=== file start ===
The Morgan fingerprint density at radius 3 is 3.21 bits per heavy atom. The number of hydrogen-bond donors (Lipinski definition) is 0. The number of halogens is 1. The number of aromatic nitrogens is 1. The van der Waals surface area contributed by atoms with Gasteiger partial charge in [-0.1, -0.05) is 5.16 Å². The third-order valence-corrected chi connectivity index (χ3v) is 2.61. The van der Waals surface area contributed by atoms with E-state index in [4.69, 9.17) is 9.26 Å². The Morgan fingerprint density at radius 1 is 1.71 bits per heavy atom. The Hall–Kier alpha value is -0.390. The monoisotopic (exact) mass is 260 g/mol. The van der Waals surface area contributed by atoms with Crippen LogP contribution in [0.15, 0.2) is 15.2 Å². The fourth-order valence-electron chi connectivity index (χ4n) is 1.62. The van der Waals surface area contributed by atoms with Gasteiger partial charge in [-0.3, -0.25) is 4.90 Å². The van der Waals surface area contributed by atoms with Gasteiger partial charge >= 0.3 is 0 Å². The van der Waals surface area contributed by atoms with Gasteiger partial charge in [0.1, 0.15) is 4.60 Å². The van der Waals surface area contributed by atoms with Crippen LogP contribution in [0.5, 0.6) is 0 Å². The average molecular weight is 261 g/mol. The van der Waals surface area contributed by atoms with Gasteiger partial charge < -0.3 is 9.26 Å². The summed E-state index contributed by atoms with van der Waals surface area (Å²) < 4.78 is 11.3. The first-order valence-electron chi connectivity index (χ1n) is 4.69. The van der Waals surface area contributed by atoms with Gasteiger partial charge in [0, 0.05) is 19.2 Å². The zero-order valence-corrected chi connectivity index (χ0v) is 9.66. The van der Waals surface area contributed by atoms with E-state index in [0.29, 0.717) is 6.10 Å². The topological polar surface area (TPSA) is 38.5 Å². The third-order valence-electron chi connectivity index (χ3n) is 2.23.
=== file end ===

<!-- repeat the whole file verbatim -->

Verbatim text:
The Morgan fingerprint density at radius 3 is 3.21 bits per heavy atom. The number of hydrogen-bond donors (Lipinski definition) is 0. The number of halogens is 1. The number of aromatic nitrogens is 1. The van der Waals surface area contributed by atoms with Gasteiger partial charge in [-0.1, -0.05) is 5.16 Å². The third-order valence-corrected chi connectivity index (χ3v) is 2.61. The van der Waals surface area contributed by atoms with E-state index in [4.69, 9.17) is 9.26 Å². The Morgan fingerprint density at radius 1 is 1.71 bits per heavy atom. The Hall–Kier alpha value is -0.390. The monoisotopic (exact) mass is 260 g/mol. The van der Waals surface area contributed by atoms with Crippen LogP contribution in [0.15, 0.2) is 15.2 Å². The fourth-order valence-electron chi connectivity index (χ4n) is 1.62. The van der Waals surface area contributed by atoms with Gasteiger partial charge in [-0.3, -0.25) is 4.90 Å². The van der Waals surface area contributed by atoms with Gasteiger partial charge >= 0.3 is 0 Å². The van der Waals surface area contributed by atoms with Gasteiger partial charge in [0.1, 0.15) is 4.60 Å². The van der Waals surface area contributed by atoms with Crippen LogP contribution in [0.5, 0.6) is 0 Å². The average molecular weight is 261 g/mol. The van der Waals surface area contributed by atoms with Gasteiger partial charge < -0.3 is 9.26 Å². The summed E-state index contributed by atoms with van der Waals surface area (Å²) < 4.78 is 11.3. The first-order valence-electron chi connectivity index (χ1n) is 4.69. The van der Waals surface area contributed by atoms with Gasteiger partial charge in [0, 0.05) is 19.2 Å². The zero-order valence-corrected chi connectivity index (χ0v) is 9.66. The van der Waals surface area contributed by atoms with E-state index in [0.29, 0.717) is 6.10 Å². The topological polar surface area (TPSA) is 38.5 Å². The third-order valence-electron chi connectivity index (χ3n) is 2.23.